One week later, according to the police authority as of 21 March, 8,649 people are dead, 13,262 people are still missing and 2,644 people are wounded, and 14,637 buildings have collapsed. There are 2,113 evacuation centres up-and running and accommodating 349,349 people. From the beginning of our operation, we have faced large operational challenges, such as limited information due to paralyzed communications, transportation and administration lines, the lack of fuel which has impeded the smooth distribution of relief goods, the limited sites suitable for evacuation centres, and the wintery weather conditions that have prevented the evacuees from getting back on their feet. The involvement of volunteers has also had to be limited since the access to the affected area was not safe. These challenges have been gradually overcome day by day, following the recovery of essential services, the provision of more fuel and the establishment of more evacuee centres. Japanese Red Cross will continue to make maximum effort, primarily in its medical relief by mobilizing the resources of nationwide Red Cross hospitals collectively. We are also going to extend our relief work to the evacuation centres gradually by mobilizing the power of volunteers.
An international liaison/support team was sent to Japan, consisting of the secretariat, American Red Cross, Australian Red Cross, Canadian Red Cross, Red Cross Society of China, Korean Red Cross and Turkish Red Crescent. The team made a field visit to the affected area, accompanied by Japanese Red Cross staff. Its findings confirmed the wide variety of potential needs such as relief items, cash disbursement, tracing/psychological support, logistics support for relief, medical service for evacuation centres and volunteer intervention. We understand that a rough draft of our master plan for upcoming relief and recovery activity should be shared with you sooner than later. ICRC has been also helping us in establishing the special website for Restoring Family Links for this particular disaster.
However, the critical situation at four nuclear power reactors in Fukushima prefecture have been casting a shadow over the aforementioned positive developments in relief activities. Despite various professional efforts, the situation is still unstable. The people living in the vicinity of 30 km around the nuclear power reactors were forced to evacuate the area in case of further deterioration in the situation. And since these nuclear power plants are not small producers of electricity for Tokyo and the surrounding area, their troubles have been causing a shortage of electricity there. In order to overcome this shortage, so-called ‘rolling blackouts’ of electricity have been implemented in the targeted area in Tokyo and the surrounding area. Due to this scheduled suspension and the effort to save energy, public transportation has been partly suspended. Because of the needs for fuel and foods in the affected areas of north-east Japan, certain goods are temporarily in shortage in Tokyo and the surrounding area. In addition to the standard Red Cross Hospitals, Japanese Red Cross has specialized hospitals in Hiroshima and Nagasaki in the area of medical services for the radiation-exposed. They are on stand-by to contribute whenever required. The pressing need right now is obviously relief for the evacuees. Japanese Red Cross has been deploying relief teams in shifts, and at the same time, we are also trying to attend to other needs on a real-time basis.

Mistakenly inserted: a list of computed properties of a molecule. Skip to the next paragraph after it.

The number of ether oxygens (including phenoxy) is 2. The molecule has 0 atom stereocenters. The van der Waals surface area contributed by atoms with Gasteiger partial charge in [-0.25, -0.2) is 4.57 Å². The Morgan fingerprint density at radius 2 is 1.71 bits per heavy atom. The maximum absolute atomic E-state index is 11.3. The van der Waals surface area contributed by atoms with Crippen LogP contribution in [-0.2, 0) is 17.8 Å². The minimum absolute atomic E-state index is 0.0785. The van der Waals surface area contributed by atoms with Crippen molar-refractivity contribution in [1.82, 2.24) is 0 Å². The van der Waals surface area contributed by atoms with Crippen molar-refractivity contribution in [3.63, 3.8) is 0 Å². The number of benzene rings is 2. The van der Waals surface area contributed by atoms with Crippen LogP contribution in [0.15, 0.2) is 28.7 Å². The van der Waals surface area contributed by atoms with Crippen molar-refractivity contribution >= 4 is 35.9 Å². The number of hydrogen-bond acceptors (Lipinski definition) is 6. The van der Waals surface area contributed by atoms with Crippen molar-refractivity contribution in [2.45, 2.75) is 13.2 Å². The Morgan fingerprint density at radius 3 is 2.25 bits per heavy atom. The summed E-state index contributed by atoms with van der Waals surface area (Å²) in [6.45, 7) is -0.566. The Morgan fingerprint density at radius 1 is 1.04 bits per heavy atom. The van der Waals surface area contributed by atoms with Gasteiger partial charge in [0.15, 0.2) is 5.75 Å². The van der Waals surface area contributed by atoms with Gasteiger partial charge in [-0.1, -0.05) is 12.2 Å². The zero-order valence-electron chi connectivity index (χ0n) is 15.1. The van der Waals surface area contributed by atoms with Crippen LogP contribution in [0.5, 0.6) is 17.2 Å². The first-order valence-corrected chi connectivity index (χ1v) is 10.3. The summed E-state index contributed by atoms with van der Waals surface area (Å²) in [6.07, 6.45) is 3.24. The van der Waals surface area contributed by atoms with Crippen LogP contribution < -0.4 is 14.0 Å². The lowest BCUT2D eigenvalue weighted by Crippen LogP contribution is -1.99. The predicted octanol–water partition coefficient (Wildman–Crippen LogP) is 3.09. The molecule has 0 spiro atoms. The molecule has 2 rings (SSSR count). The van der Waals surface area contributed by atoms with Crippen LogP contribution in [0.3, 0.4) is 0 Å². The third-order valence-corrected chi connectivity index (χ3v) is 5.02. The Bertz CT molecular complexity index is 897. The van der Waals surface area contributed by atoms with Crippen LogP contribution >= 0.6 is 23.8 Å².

This disaster is without doubt unprecedented in terms of the scale of damage and its comprehensive nature. In such a situation, I can never feel that our relief effort is good enough. Rather, I strongly feel that we should do more in terms of scale, timeliness and efficiency. Such frustration must be felt by all, not only by our beneficiaries, but also by those engaging in relief day and night including ourselves. From this perspective, it is unfortunate that not all offers of support from overseas could be utilized earlier, but I hope you can understand the uniqueness and complexity of this disaster, which combines the elements of earthquake, tsunami and problems at the nuclear power plants.
I hereby would like to state sincerely that all the condolences, encouragements and the offers of support from the global Red Cross Red Crescent family move us deeply and remind us of the Spirit of Togetherness that is at the heart of our Movement. On this firm basis of solidarity, we in the Japanese Red Cross Society will resolutely continue our efforts for the sake of the affected population in Japan.
Our challenge will be prolonged for years and a large amount of financial resources will be needed for the relief and recovery of the affected population. I sincerely appreciate all of your support in the past, the present and the generous help offered for the future.